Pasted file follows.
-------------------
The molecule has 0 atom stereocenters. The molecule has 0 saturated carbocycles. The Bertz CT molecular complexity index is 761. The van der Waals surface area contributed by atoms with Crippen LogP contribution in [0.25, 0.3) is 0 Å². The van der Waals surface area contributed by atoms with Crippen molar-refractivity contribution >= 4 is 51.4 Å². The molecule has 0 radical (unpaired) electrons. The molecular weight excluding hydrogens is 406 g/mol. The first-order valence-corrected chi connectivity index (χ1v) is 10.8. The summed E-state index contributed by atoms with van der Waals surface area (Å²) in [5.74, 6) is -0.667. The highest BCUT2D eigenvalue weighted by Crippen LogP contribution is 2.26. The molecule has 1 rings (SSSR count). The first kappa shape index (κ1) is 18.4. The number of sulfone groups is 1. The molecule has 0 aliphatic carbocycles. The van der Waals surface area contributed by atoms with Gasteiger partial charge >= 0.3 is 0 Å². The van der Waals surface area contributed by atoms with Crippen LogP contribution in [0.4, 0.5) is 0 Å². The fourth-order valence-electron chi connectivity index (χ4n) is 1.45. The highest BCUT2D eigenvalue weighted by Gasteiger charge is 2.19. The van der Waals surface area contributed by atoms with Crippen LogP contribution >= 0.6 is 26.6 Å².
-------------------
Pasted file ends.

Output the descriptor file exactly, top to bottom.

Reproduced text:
The molecule has 0 atom stereocenters. The molecule has 0 saturated carbocycles. The Bertz CT molecular complexity index is 761. The van der Waals surface area contributed by atoms with Crippen LogP contribution in [0.25, 0.3) is 0 Å². The van der Waals surface area contributed by atoms with Crippen molar-refractivity contribution >= 4 is 51.4 Å². The molecule has 0 radical (unpaired) electrons. The molecular weight excluding hydrogens is 406 g/mol. The first-order valence-corrected chi connectivity index (χ1v) is 10.8. The summed E-state index contributed by atoms with van der Waals surface area (Å²) in [5.74, 6) is -0.667. The highest BCUT2D eigenvalue weighted by Crippen LogP contribution is 2.26. The molecule has 1 rings (SSSR count). The first kappa shape index (κ1) is 18.4. The number of sulfone groups is 1. The molecule has 0 aliphatic carbocycles. The van der Waals surface area contributed by atoms with Gasteiger partial charge >= 0.3 is 0 Å². The van der Waals surface area contributed by atoms with Crippen LogP contribution in [0.4, 0.5) is 0 Å². The fourth-order valence-electron chi connectivity index (χ4n) is 1.45. The highest BCUT2D eigenvalue weighted by Gasteiger charge is 2.19. The van der Waals surface area contributed by atoms with Crippen LogP contribution >= 0.6 is 26.6 Å².